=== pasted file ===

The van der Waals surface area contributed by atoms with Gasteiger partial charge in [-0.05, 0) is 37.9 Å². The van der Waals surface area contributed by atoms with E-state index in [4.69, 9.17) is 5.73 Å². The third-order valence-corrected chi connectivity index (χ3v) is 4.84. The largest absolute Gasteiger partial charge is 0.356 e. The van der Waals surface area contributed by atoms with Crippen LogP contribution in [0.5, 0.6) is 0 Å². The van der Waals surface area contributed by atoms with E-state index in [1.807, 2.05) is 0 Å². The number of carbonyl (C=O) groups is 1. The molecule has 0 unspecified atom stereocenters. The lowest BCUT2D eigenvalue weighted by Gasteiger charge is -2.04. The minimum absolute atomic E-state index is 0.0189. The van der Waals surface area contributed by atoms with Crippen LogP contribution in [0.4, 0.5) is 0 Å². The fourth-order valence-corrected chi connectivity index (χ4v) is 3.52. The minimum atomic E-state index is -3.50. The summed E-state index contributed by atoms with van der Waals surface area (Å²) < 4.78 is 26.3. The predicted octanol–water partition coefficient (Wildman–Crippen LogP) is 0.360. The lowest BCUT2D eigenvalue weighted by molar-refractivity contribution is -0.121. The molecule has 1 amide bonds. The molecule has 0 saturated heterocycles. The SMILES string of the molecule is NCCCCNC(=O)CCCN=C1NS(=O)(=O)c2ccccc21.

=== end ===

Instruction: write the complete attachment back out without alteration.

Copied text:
The van der Waals surface area contributed by atoms with Gasteiger partial charge in [-0.05, 0) is 37.9 Å². The van der Waals surface area contributed by atoms with E-state index in [4.69, 9.17) is 5.73 Å². The third-order valence-corrected chi connectivity index (χ3v) is 4.84. The largest absolute Gasteiger partial charge is 0.356 e. The van der Waals surface area contributed by atoms with Crippen LogP contribution in [0.5, 0.6) is 0 Å². The van der Waals surface area contributed by atoms with E-state index in [1.807, 2.05) is 0 Å². The number of carbonyl (C=O) groups is 1. The molecule has 0 unspecified atom stereocenters. The lowest BCUT2D eigenvalue weighted by Gasteiger charge is -2.04. The minimum absolute atomic E-state index is 0.0189. The van der Waals surface area contributed by atoms with Crippen LogP contribution in [0.4, 0.5) is 0 Å². The fourth-order valence-corrected chi connectivity index (χ4v) is 3.52. The minimum atomic E-state index is -3.50. The summed E-state index contributed by atoms with van der Waals surface area (Å²) < 4.78 is 26.3. The predicted octanol–water partition coefficient (Wildman–Crippen LogP) is 0.360. The lowest BCUT2D eigenvalue weighted by molar-refractivity contribution is -0.121. The molecule has 1 amide bonds. The molecule has 0 saturated heterocycles. The SMILES string of the molecule is NCCCCNC(=O)CCCN=C1NS(=O)(=O)c2ccccc21.